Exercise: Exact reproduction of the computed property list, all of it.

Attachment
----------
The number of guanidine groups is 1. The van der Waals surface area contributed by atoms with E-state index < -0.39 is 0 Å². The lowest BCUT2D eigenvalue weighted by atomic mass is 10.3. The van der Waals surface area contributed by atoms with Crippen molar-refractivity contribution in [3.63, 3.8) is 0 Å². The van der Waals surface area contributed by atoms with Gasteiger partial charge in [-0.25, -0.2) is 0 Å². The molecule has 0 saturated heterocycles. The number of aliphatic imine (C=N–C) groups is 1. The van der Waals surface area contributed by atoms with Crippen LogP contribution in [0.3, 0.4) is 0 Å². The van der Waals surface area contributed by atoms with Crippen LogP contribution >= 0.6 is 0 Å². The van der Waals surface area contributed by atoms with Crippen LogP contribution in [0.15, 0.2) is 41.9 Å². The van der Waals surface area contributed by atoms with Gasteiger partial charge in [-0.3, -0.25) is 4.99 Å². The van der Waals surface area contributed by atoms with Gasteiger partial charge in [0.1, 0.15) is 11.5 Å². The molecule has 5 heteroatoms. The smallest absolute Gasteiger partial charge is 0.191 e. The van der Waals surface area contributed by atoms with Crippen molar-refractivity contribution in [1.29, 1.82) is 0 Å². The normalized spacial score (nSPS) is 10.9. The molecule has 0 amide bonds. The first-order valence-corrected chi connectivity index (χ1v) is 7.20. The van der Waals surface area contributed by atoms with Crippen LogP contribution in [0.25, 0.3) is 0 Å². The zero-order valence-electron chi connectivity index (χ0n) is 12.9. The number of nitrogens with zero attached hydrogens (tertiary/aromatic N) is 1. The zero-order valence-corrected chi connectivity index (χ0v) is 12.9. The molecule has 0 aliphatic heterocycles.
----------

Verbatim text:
The number of guanidine groups is 1. The van der Waals surface area contributed by atoms with E-state index < -0.39 is 0 Å². The lowest BCUT2D eigenvalue weighted by atomic mass is 10.3. The van der Waals surface area contributed by atoms with Crippen molar-refractivity contribution in [3.63, 3.8) is 0 Å². The van der Waals surface area contributed by atoms with Gasteiger partial charge in [-0.25, -0.2) is 0 Å². The molecule has 0 saturated heterocycles. The number of aliphatic imine (C=N–C) groups is 1. The van der Waals surface area contributed by atoms with Crippen LogP contribution in [0.3, 0.4) is 0 Å². The van der Waals surface area contributed by atoms with Crippen LogP contribution >= 0.6 is 0 Å². The van der Waals surface area contributed by atoms with Crippen LogP contribution in [0.15, 0.2) is 41.9 Å². The van der Waals surface area contributed by atoms with Gasteiger partial charge in [-0.3, -0.25) is 4.99 Å². The van der Waals surface area contributed by atoms with Gasteiger partial charge in [0.1, 0.15) is 11.5 Å². The molecule has 5 heteroatoms. The smallest absolute Gasteiger partial charge is 0.191 e. The van der Waals surface area contributed by atoms with Crippen molar-refractivity contribution in [1.29, 1.82) is 0 Å². The normalized spacial score (nSPS) is 10.9. The molecule has 0 amide bonds. The first-order valence-corrected chi connectivity index (χ1v) is 7.20. The van der Waals surface area contributed by atoms with Crippen LogP contribution in [0.25, 0.3) is 0 Å². The zero-order valence-electron chi connectivity index (χ0n) is 12.9. The number of nitrogens with zero attached hydrogens (tertiary/aromatic N) is 1. The zero-order valence-corrected chi connectivity index (χ0v) is 12.9. The molecule has 0 aliphatic heterocycles.